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'Halo Effect' of CSR Allows Companies to Get Away with Corruption


A new study shows that companies with corporate social responsibility (CSR) programs tend to get more favorable court decisions on corruption cases completely unconnected to CSR – and that's a problem.

One of the tenets of good CSR is that companies that care about being good corporate citizens can also increase their profits, because, oftentimes, sustainability and good ethics are winning business practices, as well as social ones.

But, as many of you know, a lot of companies use CSR as chiefly a marketing tool, to give the company a better public image while it continues to follow the same, old, dangerous business practices that leave our planet worse off. Some call this greenwashing, but I think it's simply lying. It is an outdated form of corporate greed and short-term thinking that has no place in our modern globalized world.

Now, a study from Harrison Hong of Princeton University and Inessa Liskovich of the University of Texas found that this type of CSR, aimed at making a company look good, has the beneficial side-effect of making it more likely the company gets away with a crime, specifically, bribery as defined under the Foreign Corrupt Practices Act.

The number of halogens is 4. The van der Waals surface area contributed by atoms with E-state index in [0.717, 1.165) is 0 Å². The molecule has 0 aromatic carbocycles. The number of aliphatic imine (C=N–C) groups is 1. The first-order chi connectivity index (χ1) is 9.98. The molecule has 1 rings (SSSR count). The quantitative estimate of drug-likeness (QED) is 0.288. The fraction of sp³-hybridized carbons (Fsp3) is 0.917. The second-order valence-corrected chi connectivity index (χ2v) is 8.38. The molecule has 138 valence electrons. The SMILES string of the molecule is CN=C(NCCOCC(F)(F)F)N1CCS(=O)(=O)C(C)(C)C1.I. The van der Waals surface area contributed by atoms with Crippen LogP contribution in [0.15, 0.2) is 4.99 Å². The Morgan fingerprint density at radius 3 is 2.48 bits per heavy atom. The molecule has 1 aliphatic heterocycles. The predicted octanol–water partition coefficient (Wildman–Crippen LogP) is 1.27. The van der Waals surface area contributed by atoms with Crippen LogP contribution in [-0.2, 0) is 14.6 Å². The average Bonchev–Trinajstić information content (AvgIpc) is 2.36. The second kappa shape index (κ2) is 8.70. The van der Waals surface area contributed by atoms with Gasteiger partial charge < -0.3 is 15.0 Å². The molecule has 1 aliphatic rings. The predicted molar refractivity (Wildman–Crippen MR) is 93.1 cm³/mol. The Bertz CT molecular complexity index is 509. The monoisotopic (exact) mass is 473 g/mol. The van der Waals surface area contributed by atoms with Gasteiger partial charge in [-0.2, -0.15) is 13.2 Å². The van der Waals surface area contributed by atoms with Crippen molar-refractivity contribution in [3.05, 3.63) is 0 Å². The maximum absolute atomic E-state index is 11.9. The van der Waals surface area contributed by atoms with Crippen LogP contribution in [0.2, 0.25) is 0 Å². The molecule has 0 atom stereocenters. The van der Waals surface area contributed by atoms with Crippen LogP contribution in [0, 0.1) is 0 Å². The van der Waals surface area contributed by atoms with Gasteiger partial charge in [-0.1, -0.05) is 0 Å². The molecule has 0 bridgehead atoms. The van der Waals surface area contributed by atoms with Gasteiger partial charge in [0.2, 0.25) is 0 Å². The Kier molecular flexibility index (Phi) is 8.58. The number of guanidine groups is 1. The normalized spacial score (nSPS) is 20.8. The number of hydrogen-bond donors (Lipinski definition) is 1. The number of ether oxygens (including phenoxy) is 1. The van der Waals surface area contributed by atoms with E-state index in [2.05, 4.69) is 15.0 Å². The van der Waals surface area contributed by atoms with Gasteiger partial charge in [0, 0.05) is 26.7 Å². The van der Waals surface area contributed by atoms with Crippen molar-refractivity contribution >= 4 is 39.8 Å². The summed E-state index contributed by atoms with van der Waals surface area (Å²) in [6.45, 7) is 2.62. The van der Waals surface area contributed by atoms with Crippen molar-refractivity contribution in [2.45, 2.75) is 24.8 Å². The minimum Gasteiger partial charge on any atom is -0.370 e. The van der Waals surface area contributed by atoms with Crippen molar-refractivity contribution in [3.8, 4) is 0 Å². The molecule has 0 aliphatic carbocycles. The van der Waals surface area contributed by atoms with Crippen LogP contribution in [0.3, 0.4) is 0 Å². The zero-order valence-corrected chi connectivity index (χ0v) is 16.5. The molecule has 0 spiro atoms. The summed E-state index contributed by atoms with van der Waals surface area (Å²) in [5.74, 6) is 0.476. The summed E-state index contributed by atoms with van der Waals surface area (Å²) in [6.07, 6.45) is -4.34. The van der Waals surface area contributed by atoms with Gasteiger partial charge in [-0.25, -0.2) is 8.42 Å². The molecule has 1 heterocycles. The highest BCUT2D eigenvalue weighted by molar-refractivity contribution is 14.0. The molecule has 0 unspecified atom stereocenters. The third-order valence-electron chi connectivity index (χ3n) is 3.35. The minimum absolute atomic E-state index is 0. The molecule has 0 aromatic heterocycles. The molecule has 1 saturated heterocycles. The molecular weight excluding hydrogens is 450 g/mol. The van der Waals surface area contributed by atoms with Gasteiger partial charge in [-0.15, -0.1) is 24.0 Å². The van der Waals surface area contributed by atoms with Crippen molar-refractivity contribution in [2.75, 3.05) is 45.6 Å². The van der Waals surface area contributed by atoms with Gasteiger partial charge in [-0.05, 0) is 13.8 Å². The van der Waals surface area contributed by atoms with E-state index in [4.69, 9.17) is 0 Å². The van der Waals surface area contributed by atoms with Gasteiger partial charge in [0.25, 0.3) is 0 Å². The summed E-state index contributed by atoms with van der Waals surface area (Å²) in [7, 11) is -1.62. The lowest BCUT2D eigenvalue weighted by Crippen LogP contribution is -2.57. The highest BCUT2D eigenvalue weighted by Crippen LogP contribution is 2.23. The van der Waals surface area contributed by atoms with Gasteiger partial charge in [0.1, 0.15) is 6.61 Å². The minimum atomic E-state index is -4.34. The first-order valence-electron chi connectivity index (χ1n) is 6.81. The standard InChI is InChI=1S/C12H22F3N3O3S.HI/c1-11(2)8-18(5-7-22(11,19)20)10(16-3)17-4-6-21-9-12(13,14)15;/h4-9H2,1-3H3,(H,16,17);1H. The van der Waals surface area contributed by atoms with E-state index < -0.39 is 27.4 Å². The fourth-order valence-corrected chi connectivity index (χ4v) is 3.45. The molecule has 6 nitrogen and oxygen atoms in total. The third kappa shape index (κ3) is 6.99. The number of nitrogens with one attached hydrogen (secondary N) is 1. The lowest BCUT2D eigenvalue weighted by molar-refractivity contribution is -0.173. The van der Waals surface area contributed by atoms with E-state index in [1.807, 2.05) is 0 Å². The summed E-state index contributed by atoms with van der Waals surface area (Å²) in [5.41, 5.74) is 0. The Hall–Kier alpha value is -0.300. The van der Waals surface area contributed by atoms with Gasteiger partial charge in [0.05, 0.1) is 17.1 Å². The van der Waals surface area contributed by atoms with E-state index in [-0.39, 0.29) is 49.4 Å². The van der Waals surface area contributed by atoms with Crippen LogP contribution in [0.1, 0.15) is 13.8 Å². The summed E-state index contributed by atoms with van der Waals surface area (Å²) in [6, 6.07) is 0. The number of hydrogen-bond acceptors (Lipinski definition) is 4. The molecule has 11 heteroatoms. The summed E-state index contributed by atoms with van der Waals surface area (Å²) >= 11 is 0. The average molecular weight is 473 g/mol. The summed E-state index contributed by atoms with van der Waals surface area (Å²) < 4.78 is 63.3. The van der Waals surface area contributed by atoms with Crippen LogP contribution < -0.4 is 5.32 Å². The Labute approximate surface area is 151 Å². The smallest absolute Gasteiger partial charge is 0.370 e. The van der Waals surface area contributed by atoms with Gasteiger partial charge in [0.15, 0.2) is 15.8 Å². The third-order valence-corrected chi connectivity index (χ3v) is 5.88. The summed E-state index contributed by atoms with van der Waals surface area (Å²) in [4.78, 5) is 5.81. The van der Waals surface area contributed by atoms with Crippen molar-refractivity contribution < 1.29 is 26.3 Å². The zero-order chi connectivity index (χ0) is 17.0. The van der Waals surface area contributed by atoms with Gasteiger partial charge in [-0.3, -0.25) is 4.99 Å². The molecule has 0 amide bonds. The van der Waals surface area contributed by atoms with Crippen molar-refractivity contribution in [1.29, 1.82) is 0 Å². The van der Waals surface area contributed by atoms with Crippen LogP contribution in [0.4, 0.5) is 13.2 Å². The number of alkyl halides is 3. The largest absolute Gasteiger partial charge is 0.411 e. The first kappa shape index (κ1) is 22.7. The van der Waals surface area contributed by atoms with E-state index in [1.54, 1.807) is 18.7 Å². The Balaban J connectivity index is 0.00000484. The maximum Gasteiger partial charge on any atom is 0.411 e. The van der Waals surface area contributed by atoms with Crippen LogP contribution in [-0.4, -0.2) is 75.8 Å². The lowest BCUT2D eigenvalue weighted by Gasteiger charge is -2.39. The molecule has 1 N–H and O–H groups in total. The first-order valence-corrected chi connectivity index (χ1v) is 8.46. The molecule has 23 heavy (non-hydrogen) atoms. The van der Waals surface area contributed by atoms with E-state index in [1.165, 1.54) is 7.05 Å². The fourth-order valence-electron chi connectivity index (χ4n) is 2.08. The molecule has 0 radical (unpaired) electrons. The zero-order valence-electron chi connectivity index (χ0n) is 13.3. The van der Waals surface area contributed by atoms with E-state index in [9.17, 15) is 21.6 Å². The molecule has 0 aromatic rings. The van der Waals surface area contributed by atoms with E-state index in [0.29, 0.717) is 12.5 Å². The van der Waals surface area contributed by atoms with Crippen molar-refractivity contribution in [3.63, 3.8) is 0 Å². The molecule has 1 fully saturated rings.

The study found that, among prosecuted firms, those with the most comprehensive CSR programs tended to get more lenient penalties. Their analysis ruled out the possibility that it was firms’ political influence, rather than their CSR stance, that accounted for the leniency: Companies that contributed more to political campaigns did not receive lower fines.

The last thing I want is for companies to create CSR programs just to improve their likelihood of escaping prosecution for other crimes. And not just because this is a bad for society, but, frankly, it isn't good CSR either.

“We estimate that either eliminating a substantial labor-rights concern, such as child labor, or increasing corporate giving by about 20 percent results in fines that generally are 40 percent lower than the typical punishment for bribing foreign officials,” the report's authors wrote.

That is why we need to push companies to implement wide-ranging CSR programs and standards. There is a big difference between a company like BP spending money on a massive PR campaign alongside a few donations to coastal victims of its massive oil spill (for which it got a multibillion-dollar fine), and a company like Unilever willing to implement zero-deforestation throughout its supply chain, and including NGOs and communities in the accountability process.

There is also a role that we must play as consumers. We can't make courts hold companies accountable for corruption, but we can ensure that we only do business with, or buy products from, companies that truly care about people and planet alongside profit. That means regularly checking resources such as the Good Shopping Guide to see if companies are truly ethical, and pushing companies that are lagging, such as PepsiCo and its resistance to sourcing conflict-free palm oil, to be leaders.

CSR is just one piece of the puzzle. This once again demonstrates that the true power is in our hands.

Image Source: Chris Potter

Nithin Coca headshotNithin Coca

Nithin Coca is a freelance journalist who focuses on environmental, social, and economic issues around the world, with specific expertise in Southeast Asia.

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